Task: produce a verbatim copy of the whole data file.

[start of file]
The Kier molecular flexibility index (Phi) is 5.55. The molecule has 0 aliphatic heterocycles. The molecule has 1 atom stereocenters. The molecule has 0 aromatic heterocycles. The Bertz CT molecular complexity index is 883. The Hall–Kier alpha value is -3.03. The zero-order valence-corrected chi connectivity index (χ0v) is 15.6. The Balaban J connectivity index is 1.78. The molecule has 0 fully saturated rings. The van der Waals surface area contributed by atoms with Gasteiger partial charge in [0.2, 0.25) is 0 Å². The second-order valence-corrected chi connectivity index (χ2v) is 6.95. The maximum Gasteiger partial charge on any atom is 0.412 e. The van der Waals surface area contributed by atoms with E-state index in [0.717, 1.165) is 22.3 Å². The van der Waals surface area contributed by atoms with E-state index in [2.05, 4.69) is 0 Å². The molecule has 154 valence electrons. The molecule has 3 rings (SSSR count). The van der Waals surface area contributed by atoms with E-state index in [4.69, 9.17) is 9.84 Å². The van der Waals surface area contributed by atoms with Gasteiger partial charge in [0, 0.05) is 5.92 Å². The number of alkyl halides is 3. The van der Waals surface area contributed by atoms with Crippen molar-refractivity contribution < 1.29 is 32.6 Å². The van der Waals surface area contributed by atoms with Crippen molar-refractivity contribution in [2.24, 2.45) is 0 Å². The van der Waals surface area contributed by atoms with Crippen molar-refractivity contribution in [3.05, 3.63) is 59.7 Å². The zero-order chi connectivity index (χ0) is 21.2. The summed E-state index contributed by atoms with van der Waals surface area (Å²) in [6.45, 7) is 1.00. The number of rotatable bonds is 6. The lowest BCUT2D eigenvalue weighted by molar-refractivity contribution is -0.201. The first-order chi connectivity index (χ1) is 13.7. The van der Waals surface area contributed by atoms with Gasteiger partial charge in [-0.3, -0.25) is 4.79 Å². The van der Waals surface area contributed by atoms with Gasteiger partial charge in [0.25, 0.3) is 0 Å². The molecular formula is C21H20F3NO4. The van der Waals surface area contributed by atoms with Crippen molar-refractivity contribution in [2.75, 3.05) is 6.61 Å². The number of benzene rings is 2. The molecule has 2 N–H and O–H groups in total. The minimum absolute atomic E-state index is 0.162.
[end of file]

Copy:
The Kier molecular flexibility index (Phi) is 5.55. The molecule has 0 aliphatic heterocycles. The molecule has 1 atom stereocenters. The molecule has 0 aromatic heterocycles. The Bertz CT molecular complexity index is 883. The Hall–Kier alpha value is -3.03. The zero-order valence-corrected chi connectivity index (χ0v) is 15.6. The Balaban J connectivity index is 1.78. The molecule has 0 fully saturated rings. The van der Waals surface area contributed by atoms with Gasteiger partial charge in [0.2, 0.25) is 0 Å². The second-order valence-corrected chi connectivity index (χ2v) is 6.95. The maximum Gasteiger partial charge on any atom is 0.412 e. The van der Waals surface area contributed by atoms with E-state index in [0.717, 1.165) is 22.3 Å². The van der Waals surface area contributed by atoms with E-state index in [2.05, 4.69) is 0 Å². The molecule has 154 valence electrons. The molecule has 3 rings (SSSR count). The van der Waals surface area contributed by atoms with E-state index in [4.69, 9.17) is 9.84 Å². The van der Waals surface area contributed by atoms with Gasteiger partial charge in [0, 0.05) is 5.92 Å². The number of alkyl halides is 3. The van der Waals surface area contributed by atoms with Crippen molar-refractivity contribution < 1.29 is 32.6 Å². The van der Waals surface area contributed by atoms with Crippen molar-refractivity contribution in [2.24, 2.45) is 0 Å². The van der Waals surface area contributed by atoms with Crippen molar-refractivity contribution in [3.05, 3.63) is 59.7 Å². The zero-order chi connectivity index (χ0) is 21.2. The summed E-state index contributed by atoms with van der Waals surface area (Å²) in [6.45, 7) is 1.00. The number of rotatable bonds is 6. The lowest BCUT2D eigenvalue weighted by molar-refractivity contribution is -0.201. The first-order chi connectivity index (χ1) is 13.7. The van der Waals surface area contributed by atoms with Gasteiger partial charge in [-0.3, -0.25) is 4.79 Å². The van der Waals surface area contributed by atoms with Gasteiger partial charge in [0.25, 0.3) is 0 Å². The molecular formula is C21H20F3NO4. The van der Waals surface area contributed by atoms with Crippen molar-refractivity contribution in [2.75, 3.05) is 6.61 Å². The number of benzene rings is 2. The molecule has 2 N–H and O–H groups in total. The minimum absolute atomic E-state index is 0.162.